Are Bones Safe for My Dog?
Dogs love chewing on bones. Bones and chewing products are designed to keep your dog busy, clean the teeth, freshen the breath, or help with teething discomfort. But, which bones will cause health problems and which are safe for your dog to enjoy? Every dog’s chewing behavior and strength is different but, in general, here are some good guidelines to follow, as well as recommendations from veterinary dentists.
When it comes to left over bones from a roast, ham or steak, it doesn’t matter how large the bone is, bones are unsafe no matter what their size. We recommend disposing of your bones in a way that your dog cannot access them. Always pay attention to what your dog is coming in contact with when walking around the neighborhood or parks. Bones from deceased animals can be just as dangerous. Here are eight reasons why bones are bad for your dog:
1. Oral injuries and broken teeth: Bones are sharp and can cause tears in the gum tissue or tongue. Bones, antlers and hooves are also extremely hard, most are even harder than teeth. If your dog is a strong chewer, he can break off his teeth or chip his teeth on the bones. Hard Nylabones will also cause teeth to break, not to mention getting stuck in the stomach and requiring surgery.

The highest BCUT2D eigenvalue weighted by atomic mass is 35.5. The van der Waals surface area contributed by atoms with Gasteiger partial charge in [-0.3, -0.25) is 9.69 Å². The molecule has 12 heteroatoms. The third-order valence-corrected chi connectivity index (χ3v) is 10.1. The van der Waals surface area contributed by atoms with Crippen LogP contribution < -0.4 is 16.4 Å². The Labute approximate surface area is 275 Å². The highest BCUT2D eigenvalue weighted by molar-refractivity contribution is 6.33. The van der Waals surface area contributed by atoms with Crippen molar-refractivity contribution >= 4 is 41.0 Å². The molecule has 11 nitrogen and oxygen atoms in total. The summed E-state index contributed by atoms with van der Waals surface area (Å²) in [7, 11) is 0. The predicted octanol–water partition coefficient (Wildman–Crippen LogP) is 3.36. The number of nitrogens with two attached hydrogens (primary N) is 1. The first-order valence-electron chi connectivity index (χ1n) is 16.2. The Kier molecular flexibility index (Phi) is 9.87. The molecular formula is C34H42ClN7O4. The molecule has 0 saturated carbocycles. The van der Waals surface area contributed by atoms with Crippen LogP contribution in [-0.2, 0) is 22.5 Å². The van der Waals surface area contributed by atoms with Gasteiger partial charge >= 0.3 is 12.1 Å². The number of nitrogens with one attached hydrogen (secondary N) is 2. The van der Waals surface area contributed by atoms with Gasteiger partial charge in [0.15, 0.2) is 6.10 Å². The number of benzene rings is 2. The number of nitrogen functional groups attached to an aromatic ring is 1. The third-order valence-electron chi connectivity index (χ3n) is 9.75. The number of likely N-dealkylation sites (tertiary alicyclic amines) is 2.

2. Bones can get stuck around the lower jaw: This can be frightening and painful to your dog and usually requires sedation to remove.
3. Bones get stuck in the esophagus: Your dog may start gagging and will be unable to swallow. This can be very uncomfortable and requires immediate attention and often surgery.
4. Bones get stuck in trachea: If your dog accidentally inhales a small enough piece of bone, he will no longer be able to take in enough air. This is an emergency situation.
5. Bones get stuck in the stomach or in the intestine and cause blockage: If the bone pieces are not small enough to move through the intestines, it may require surgery to remove them. Corn cobs are another dangerous “treat” that will often result in an intestinal blockage. Knotted raw hide bones and rope toys may seem like they stand up to the vigorous chewers but, often large pieces of rawhide or strings of rope are swallowed and lodge in the intestines.
6. The meat around or inside the bones (marrow) can cause stomach upset and diarrhea: The marrow inside bones is primarily fat which can cause intestinal inflammation and diarrhea. The tissues attached to raw bones can carry bacteria, like E.coli or Salmonella, which can make you and your dog very sick.
7. Bone fragments can cause constipation and pain: Bone fragments are often very sharp and as your dog is trying to pass them, they will scrape along the sensitive lining of the rectum and cause pain and bleeding.
8. Peritonitis: Bones are extremely brittle and when chewed on, will break off into smaller, sharp fragments. These fragments can perforate through the esophagus, stomach or intestines leading to infection within the abdomen or chest. This difficult to treat bacterial infection requires an emergency visit to the veterinarian because peritonitis is life-threatening.
Ask your veterinarian at Northwest Animal Hospital in Plymouth about safe chew toys for your dog. General recommendations include Kong toys, Busy Buddy toys and enzyme dental rawhide chews. Look for the Veterinary Oral Health Council (VOHC) seal of approval on chew toys. The VOHC has a rigorous approval process for chew toys that require the product to be safe and effective for keeping your pet’s teeth healthy.